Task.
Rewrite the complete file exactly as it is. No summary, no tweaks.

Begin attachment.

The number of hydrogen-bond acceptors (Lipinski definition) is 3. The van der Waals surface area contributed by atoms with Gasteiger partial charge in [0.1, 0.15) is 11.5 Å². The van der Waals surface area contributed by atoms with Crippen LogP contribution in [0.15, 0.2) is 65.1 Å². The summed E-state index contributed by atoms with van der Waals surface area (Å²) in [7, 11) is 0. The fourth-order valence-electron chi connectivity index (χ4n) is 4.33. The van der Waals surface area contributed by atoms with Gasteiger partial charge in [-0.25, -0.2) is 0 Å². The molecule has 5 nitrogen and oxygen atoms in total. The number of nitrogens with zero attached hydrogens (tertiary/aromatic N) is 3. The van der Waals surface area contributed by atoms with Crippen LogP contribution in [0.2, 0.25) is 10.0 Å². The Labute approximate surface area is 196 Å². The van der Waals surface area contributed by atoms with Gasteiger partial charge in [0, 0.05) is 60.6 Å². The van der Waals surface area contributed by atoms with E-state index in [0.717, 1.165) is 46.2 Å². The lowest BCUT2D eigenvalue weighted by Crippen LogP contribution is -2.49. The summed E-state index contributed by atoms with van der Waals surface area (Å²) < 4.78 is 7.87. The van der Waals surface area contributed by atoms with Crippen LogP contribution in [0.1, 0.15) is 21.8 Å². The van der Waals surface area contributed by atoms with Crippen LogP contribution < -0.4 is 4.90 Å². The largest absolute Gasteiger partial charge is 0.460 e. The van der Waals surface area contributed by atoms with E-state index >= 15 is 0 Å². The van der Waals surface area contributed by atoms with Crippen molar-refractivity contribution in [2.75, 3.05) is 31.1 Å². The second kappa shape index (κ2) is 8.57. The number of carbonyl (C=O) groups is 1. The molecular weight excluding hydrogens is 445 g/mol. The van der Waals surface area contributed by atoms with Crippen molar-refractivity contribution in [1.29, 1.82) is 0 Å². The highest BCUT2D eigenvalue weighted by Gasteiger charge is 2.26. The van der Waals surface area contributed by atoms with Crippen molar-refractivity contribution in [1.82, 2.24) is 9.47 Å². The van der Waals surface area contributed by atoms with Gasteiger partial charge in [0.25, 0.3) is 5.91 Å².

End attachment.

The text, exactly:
The number of hydrogen-bond acceptors (Lipinski definition) is 3. The van der Waals surface area contributed by atoms with Gasteiger partial charge in [0.1, 0.15) is 11.5 Å². The van der Waals surface area contributed by atoms with Crippen LogP contribution in [0.15, 0.2) is 65.1 Å². The summed E-state index contributed by atoms with van der Waals surface area (Å²) in [7, 11) is 0. The fourth-order valence-electron chi connectivity index (χ4n) is 4.33. The van der Waals surface area contributed by atoms with Gasteiger partial charge in [-0.25, -0.2) is 0 Å². The molecule has 5 nitrogen and oxygen atoms in total. The number of nitrogens with zero attached hydrogens (tertiary/aromatic N) is 3. The van der Waals surface area contributed by atoms with Crippen LogP contribution in [0.2, 0.25) is 10.0 Å². The Labute approximate surface area is 196 Å². The van der Waals surface area contributed by atoms with Gasteiger partial charge in [0, 0.05) is 60.6 Å². The van der Waals surface area contributed by atoms with E-state index in [0.717, 1.165) is 46.2 Å². The lowest BCUT2D eigenvalue weighted by Crippen LogP contribution is -2.49. The summed E-state index contributed by atoms with van der Waals surface area (Å²) < 4.78 is 7.87. The van der Waals surface area contributed by atoms with Crippen LogP contribution in [0.1, 0.15) is 21.8 Å². The van der Waals surface area contributed by atoms with Crippen LogP contribution < -0.4 is 4.90 Å². The largest absolute Gasteiger partial charge is 0.460 e. The van der Waals surface area contributed by atoms with E-state index >= 15 is 0 Å². The van der Waals surface area contributed by atoms with Crippen molar-refractivity contribution in [2.75, 3.05) is 31.1 Å². The second kappa shape index (κ2) is 8.57. The number of carbonyl (C=O) groups is 1. The molecular weight excluding hydrogens is 445 g/mol. The van der Waals surface area contributed by atoms with Crippen molar-refractivity contribution in [1.29, 1.82) is 0 Å². The highest BCUT2D eigenvalue weighted by Gasteiger charge is 2.26. The van der Waals surface area contributed by atoms with Crippen molar-refractivity contribution in [1.82, 2.24) is 9.47 Å². The van der Waals surface area contributed by atoms with Gasteiger partial charge in [0.25, 0.3) is 5.91 Å².